Original URL path: http://blueprintreview.co.uk/2016/04/grey-gardens/ (2016-04-26)
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  • Three Brothers Blu-Ray Review | Blueprint: Review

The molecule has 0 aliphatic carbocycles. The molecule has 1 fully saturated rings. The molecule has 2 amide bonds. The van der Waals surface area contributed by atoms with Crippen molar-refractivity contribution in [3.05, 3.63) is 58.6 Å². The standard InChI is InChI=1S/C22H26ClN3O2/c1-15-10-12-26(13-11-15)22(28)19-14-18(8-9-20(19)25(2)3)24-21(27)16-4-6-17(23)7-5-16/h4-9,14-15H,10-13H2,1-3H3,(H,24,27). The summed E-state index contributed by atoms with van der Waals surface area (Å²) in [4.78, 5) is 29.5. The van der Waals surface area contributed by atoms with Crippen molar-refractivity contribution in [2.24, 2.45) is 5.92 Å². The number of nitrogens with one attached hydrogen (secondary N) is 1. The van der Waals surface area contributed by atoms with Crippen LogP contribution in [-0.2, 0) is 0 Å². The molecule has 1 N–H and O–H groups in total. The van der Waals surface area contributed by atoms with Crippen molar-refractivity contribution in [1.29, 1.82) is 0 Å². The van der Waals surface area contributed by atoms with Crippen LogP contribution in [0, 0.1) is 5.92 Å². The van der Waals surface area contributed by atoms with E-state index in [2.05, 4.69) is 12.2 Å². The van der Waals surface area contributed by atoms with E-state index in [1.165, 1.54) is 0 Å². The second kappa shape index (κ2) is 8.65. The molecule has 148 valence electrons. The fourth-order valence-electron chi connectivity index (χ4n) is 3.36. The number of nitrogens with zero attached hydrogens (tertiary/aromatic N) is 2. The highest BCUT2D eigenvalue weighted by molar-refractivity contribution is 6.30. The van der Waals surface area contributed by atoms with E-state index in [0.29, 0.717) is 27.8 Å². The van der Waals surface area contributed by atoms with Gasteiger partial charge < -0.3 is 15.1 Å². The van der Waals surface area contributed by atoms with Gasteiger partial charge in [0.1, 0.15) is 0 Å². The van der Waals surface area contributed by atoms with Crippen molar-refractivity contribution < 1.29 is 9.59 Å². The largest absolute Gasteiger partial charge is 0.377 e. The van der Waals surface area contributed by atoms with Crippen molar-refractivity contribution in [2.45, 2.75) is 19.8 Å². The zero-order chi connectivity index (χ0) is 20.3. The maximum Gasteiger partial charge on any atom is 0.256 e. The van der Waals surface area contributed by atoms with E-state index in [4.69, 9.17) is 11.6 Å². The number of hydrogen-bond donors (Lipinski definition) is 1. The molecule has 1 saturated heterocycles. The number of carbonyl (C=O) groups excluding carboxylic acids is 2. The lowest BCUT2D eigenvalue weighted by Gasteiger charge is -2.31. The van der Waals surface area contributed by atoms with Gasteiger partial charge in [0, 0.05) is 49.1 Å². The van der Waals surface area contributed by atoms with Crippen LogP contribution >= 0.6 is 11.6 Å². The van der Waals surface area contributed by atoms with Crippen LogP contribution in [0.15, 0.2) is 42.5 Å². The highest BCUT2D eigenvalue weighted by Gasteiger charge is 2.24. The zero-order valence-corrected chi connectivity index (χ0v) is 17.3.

with Steve Oram admin January 11 2016 Featured Features Interviews Our Favourite Films of 2015 David Brook January 4 2016 Featured Features 2 Comment Haiku Review December 15 admin December 12 2015 Featured Features Haiku Review Competition Win Aferim on DVD David Brook December 8 2015 Competitions Featured Features Competitions Gates of Video Hell Haiku Review Interviews Short Films Weekend of Trash Home Reviews Book Reviews Film Reviews Game Reviews Short Films Soundtrack Reviews TV Reviews Podcasts Blueprint Review Spoiler Podcast Features Competitions Gates of Video Hell Haiku Review Interviews Short Films Weekend of Trash Home Reviews Film Reviews Three Brothers Jay Cluitt April 8 2016 Film Reviews Reviews Director Francesco Rosi Screenplay Tonino Guerra Francesco Rosi Based by a Novel by Andrey Platonov Starring Philippe Noiret Michele Placido Vittorio Mezzogiorno Charles Vanel Andréa Ferréol Country Italy Running Time 107 min Year 1981 BBFC Certificate 12 When their mother passes away three very different brothers return to their family home to pay their respects but their opposing lifestyles and outlooks on life cause them to clash Italian cinema has a long history with realism with decades of film spent depicting largely depressing dramas generally revolving around families in some form of crisis and Three Brothers is no exception It is a film almost entirely devoid of action or events in general opting instead to focus on the emotional relationships political opinions and inner turmoil of its main characters particularly the eponymous brothers The eldest Raffaele Philippe Noiret is a judge looking to take on a potentially dangerous case involving terrorism that could put himself and his family in jeopardy His wife has just discovered death threats Raffaele has received and is understandably concerned about her husband taking on this case The youngest son Nicola Michele Placido who is around 20 years younger than Raffaele works on a factory assembly line but is often involved in labour disputes occasionally resorting in behaviour his elder brother deems terrorist like Nicola has a young daughter Marta Marta Zoffoli from a marriage that is in turmoil since his wife had an affair Finally the middle brother is Rocco Vittorio Mezzogiorno Rocco works in a youth correctional facility and wants to help the boys in his charge live lives devoid of drugs alcohol and the like Each of these brothers grieves in their own ways but spend far more time ruminating on their own personal problems and having dreams regarding their respective futures with varying degrees of success and happiness These dream sequences were easily the most interesting elements of the film mainly because outside of them very little managed to hold my attention This is for the most part an almost painfully dull film which seems to have no clue where its resolution will lie until a seemingly hastily written in shot at the conclusion The three men each arrive at their childhood home wander around a little reminiscing on their youth and how things have or haven t changed reconnecting with someone they